Review: Blue Nights by Joan Didion

Thursday, 23 February 2012
I’ve written before about Joan Didion’s ability to punch me in the gut and send me into fits of nostalgia. Her lyrical sentences entrance me, stinging my heart as they percolate in my mind. Somehow, Didion’s reflections of her own life always cause me to pause, forcing me to recall the times and places and people I’ve known that are now long gone. Her latest memoir is no exception, stirring up feelings of nostalgia, and at times, melancholy.

Blue Nights is murky and sorrowful, recalling the grief and questions that filled Didion’s mind following the death of her only daughter, Quintana Roo, in 2005. Didion offers vague and sparse details about her daughter’s life and illness, which irritated some reviewers; however, Blue Nights isn’t a book about Quintana Roo. It’s a book about the survivor scars that Didion bears, especially those of grief and regret.

Didion doesn’t only mourn her daughter’s death in Blue Nights, but also the deaths of countless friends and family members, including her husband, John Dunne, who died suddenly in 2003.

“I find many mass cards from the funerals of people whose faces I no longer remember. In theory these mementos serve to bring back the moment. In fact they serve only to make clear how inadequately I appreciated the moment when it was here. How inadequately I appreciated the moment when it was here is something else I could never afford to see.”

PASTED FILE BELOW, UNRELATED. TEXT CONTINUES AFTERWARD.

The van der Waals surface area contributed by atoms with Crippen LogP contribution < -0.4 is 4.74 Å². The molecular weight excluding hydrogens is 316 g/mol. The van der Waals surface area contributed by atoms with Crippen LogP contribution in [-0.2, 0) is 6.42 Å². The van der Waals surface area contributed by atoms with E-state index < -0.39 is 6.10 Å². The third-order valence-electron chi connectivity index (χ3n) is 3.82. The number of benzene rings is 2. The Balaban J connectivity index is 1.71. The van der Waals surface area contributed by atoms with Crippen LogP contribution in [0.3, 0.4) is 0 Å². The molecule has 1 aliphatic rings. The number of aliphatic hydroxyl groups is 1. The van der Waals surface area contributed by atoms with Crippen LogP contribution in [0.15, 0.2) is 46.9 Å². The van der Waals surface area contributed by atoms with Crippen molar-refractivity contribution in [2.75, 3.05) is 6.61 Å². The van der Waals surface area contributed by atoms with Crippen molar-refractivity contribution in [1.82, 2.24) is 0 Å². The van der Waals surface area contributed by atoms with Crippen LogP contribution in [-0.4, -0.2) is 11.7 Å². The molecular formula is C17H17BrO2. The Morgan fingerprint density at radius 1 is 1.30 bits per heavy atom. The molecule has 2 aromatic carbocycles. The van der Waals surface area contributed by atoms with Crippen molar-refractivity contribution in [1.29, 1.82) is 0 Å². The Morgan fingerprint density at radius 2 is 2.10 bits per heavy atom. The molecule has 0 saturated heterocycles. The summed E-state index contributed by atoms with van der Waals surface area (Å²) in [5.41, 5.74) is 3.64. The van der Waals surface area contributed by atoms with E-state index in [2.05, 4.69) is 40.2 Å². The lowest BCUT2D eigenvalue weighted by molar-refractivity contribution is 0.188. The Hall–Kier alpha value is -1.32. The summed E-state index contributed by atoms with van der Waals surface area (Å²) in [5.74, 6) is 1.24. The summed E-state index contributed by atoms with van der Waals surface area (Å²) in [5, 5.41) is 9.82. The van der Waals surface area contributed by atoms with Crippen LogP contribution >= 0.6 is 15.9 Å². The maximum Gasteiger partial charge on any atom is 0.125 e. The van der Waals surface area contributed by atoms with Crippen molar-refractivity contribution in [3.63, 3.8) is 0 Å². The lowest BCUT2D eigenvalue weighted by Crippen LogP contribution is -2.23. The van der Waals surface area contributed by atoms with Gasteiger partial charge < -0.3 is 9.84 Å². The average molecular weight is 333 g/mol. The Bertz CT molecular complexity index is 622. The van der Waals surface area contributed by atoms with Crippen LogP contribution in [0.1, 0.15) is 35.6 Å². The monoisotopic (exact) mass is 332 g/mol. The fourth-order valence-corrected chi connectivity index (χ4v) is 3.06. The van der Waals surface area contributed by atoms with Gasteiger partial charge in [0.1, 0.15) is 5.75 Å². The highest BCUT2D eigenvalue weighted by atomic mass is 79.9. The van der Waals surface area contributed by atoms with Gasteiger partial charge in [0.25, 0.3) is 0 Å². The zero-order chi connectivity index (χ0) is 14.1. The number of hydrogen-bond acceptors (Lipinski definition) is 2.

Unlike other memoirs about loss, Blue Nights does not leave readers feeling hopeful or optimistic that life regains purpose after a loved one dies; rather it seems that the weight of Quintana Roo’s death is heavier than frail, aging Didion can carry. Unlike in her last memoir, A Year of Magical Thinking, in which Didion contemplates her life without her husband while Quintana Roo clings to life at a nearby hospital, Didion does not exude any feelings of hope. Instead, she simply goes through the motions of her daily life, visiting doctors for various ailments and trying to write, an action that no longer comes easily to her.

Didion’s stark honesty about loss and aging is startlingly authentic, if not ominous, to readers, yet this is what makes Blue Nights a must-read. While I realize that I risk sounding cheesy by saying this, the greatest thing about Blue Nights is the book’s ability to subtly urge readers to pay greater attention to the moments and people before they pass, before they become symbolized only by mementos strewn and abandoned in shoe boxes and drawers.

1 comment:

  1. I just read this book immediately after devouring The Year of Magical Thinking. Joan Didion has a gift for presenting raw emotion in a spare but thoughtful manner. You are right about the lack of optimism in Blue Nights. It seems that aging and the loss of a child are not things with which the author can make peace. I'm a bit terrified of getting old now! LOL. Thanks for this review, you captured the spirit of the book beautifully.

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